Brewing coffee....
Coffee is personal, and the right way to make it is how you like it best. 
In saying that, knowing the basics will help you perfect your technique and get the taste you are after. Have fun with it, don't be afraid to experiment with different roasts, origins, blends or preparation methods.
Let's go through few tips and learn how to brew a classic cup of coffee.



Great coffee starts with great beans. The quality and flavour of your coffee is not only determined by your favourite brewing process, but also by the type of coffee you select. 

Some of the flavour factors include: the country and region of origin, variety of bean whether it is Arabica or Robusta, or even a blend of both, roast type and of course the texture of the grind.




Fresh-roasted coffee is essential to a quality cup, so make sure you don't buy to much coffee, purchase your coffee every couple of weeks.

Our resealable bags are constructed with a One - Way valve, the best way to be stored ensuring to keep fresh and flavourful as possible and they are also resealable.
How does a One - Way Coffee bag Valve work?
As the name relates, the valve is involved in a 'one-way' gas exchange that allows co2 to pass through and out of the bag. When coffee beans are roasted, they react by releasing carbon dioxide as a by-product. The Carbon Dioxide is released out of the bag without letting any gaseous substances get in. The process is called de-gassing and it is crucial for maintaining the quality of the roast.
We strongly recommend never to reuse your coffee grounds to make coffee. Once brewed, the full coffee flavours have been extracted and only the bitter ones are left. 


The Grind

The size of the grind is very important important to the taste of your coffee. There are quite a few coffee makers out there and each of them require a particular grind from very fine to course. 

That’s why it’s very important to choose the grind that suits your coffee maker otherwise your coffee can taste bitter by being over-extracted, or ground too fine or on the other hand, if your coffee tastes flat, it may be under-extracted, meaning your grind is too coarse. 

You can grind your own beans at home ( we recommend a mill grinder or a burr grinder, NOT a blade grinder as this gives you inconsistent results in the texture of the grind) or you can purchase the fresh roasted coffee already in the desired grind.

Examples of coffee makers and compatible grinds:
  • Espresso Machines- Fine
  • Aeropress, Moka Pot, Stove Top - Medium Fine to Medium
  • Filter, Drip, V60, Chemex - Medium 
  • Cafetière (French Press), Cold Brew, Clever Dripper - Coarse



The Water

Another important step is the water you use. It can also affect the quality of your coffee. Use filtered or bottled water if possible. Don’t use your tap water if it has a strong taste of chlorine or any other odour.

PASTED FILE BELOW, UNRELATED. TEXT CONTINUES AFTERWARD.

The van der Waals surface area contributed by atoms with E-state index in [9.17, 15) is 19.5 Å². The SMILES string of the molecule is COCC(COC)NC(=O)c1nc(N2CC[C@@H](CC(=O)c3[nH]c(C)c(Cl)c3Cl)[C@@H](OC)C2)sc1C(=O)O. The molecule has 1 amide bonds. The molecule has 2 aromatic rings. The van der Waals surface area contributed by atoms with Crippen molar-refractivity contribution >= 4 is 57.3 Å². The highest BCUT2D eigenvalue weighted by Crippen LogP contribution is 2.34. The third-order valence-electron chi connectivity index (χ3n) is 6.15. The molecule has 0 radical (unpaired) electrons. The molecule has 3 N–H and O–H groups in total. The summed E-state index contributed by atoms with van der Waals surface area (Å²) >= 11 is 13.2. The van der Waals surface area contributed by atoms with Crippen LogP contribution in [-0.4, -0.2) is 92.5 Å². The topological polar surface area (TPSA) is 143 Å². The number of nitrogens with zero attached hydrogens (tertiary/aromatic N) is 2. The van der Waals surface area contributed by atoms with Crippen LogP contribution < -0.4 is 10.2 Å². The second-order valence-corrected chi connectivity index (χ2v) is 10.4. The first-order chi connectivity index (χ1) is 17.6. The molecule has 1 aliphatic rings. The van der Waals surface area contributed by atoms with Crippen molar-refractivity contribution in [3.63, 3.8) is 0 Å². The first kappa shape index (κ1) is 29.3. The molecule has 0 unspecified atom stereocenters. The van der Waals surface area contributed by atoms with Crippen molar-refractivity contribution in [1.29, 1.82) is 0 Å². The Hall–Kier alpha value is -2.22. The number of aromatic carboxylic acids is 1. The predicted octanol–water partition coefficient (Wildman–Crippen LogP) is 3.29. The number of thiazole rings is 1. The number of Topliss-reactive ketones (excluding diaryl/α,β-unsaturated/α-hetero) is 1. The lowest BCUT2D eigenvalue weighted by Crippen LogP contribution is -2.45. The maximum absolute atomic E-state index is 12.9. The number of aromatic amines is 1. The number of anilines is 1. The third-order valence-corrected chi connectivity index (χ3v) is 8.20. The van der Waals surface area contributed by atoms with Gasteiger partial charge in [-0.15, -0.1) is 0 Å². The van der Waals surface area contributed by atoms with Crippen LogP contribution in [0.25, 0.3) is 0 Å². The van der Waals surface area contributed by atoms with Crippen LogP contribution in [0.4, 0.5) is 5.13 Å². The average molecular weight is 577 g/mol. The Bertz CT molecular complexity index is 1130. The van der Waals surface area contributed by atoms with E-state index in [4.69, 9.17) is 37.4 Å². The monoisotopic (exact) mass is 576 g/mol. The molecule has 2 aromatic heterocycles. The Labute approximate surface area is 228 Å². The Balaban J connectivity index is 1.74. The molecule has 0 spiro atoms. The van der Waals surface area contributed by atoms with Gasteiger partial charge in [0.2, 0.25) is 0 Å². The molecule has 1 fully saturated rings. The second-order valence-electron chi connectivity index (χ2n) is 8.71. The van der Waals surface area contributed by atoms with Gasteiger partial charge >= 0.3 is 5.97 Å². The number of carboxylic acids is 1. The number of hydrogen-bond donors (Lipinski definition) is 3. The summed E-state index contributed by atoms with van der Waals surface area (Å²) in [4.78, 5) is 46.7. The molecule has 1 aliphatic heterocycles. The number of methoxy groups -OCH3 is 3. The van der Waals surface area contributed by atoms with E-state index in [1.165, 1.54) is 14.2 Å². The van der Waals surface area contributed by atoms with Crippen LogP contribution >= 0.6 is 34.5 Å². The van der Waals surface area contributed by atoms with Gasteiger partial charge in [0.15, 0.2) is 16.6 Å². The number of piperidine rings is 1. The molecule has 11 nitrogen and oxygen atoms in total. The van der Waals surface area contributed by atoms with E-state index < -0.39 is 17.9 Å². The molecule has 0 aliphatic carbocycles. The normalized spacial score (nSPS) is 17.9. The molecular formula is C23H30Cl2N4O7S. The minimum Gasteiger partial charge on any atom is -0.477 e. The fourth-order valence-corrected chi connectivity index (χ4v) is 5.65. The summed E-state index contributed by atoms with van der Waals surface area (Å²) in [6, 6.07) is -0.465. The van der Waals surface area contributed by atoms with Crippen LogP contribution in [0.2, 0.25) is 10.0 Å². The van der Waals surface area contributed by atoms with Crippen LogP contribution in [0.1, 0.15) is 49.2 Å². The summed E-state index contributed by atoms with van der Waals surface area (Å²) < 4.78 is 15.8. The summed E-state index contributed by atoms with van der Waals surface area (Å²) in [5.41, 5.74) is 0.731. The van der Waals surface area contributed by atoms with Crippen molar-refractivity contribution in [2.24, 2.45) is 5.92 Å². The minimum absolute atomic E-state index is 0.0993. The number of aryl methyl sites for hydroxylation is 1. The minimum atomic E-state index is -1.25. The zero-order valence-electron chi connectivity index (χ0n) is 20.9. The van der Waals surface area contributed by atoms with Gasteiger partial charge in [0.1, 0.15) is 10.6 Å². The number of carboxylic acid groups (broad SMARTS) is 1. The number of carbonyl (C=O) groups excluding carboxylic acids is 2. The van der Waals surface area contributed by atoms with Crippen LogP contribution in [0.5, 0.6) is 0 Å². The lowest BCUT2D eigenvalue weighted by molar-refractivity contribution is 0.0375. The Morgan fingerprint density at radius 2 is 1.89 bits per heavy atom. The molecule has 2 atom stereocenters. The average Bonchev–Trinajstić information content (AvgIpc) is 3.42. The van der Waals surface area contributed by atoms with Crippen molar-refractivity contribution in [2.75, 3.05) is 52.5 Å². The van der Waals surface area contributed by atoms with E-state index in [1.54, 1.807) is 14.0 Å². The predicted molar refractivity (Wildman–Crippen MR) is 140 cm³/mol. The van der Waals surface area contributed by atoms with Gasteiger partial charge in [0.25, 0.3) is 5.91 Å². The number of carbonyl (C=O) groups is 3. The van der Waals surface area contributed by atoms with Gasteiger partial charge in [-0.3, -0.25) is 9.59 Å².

If you do use water from the tap, make sure it’s always cold water. 

Coffee-to-Water Ratio

The "Golden Ratio" this is the general guideline when measuring coffee-to-water ratio, see below:

1-2 Tbs Ground Coffee for 6oz water one 

And if you own a precise scale:

1 gram of coffee to 15-18 grams of water 

Of course, this can be adjusted to suit your individual taste preference.



Water Temperature 

Perfect temperature for the water in your brewer should be between 195 F to 205 F ( 90C - 96C) for optimal extraction.

Colder water will result in flat, under-extracted coffee, while water that is too hot can also affect the quality of the end taste of the coffee.

*There is an exception and that is the Cold Brew which doesn’t require any heat, however it requires a specific method for best results. For tips on Cold Brew see link Product Review video

If you are using a manual coffee maker, let the water come to a full boil, and then let it rest for 1 minute before pouring it over the coffee grind.


Brewing Time

Brewing time is another important factor for flavour and quality.

  • A drip system requires approximately 5 minutes of contact with water. 
  • For a Cafetière (French Press), the contact time should be 2-4 minutes. 
  • Espresso has an especially brief brew time — the coffee is in contact with the water for only 20-30 seconds. 
  • Cold brew, on the other hand, should steep overnight (about 12 hours).

If your coffee doesn’t taste quite right, it can be either Over-extracting (the brew time is too long) or Under-extracting (the brew time is too short)

Have fun with it and experiment with the contact time until you get the right balance for your taste.

Enjoy your coffee!!

Freshly brewed coffee is the absolute best and so only make enough coffee as you would like to drink.

Take the aroma in, notice the flavours and notes in each sip. It’s an experience, enjoy!!


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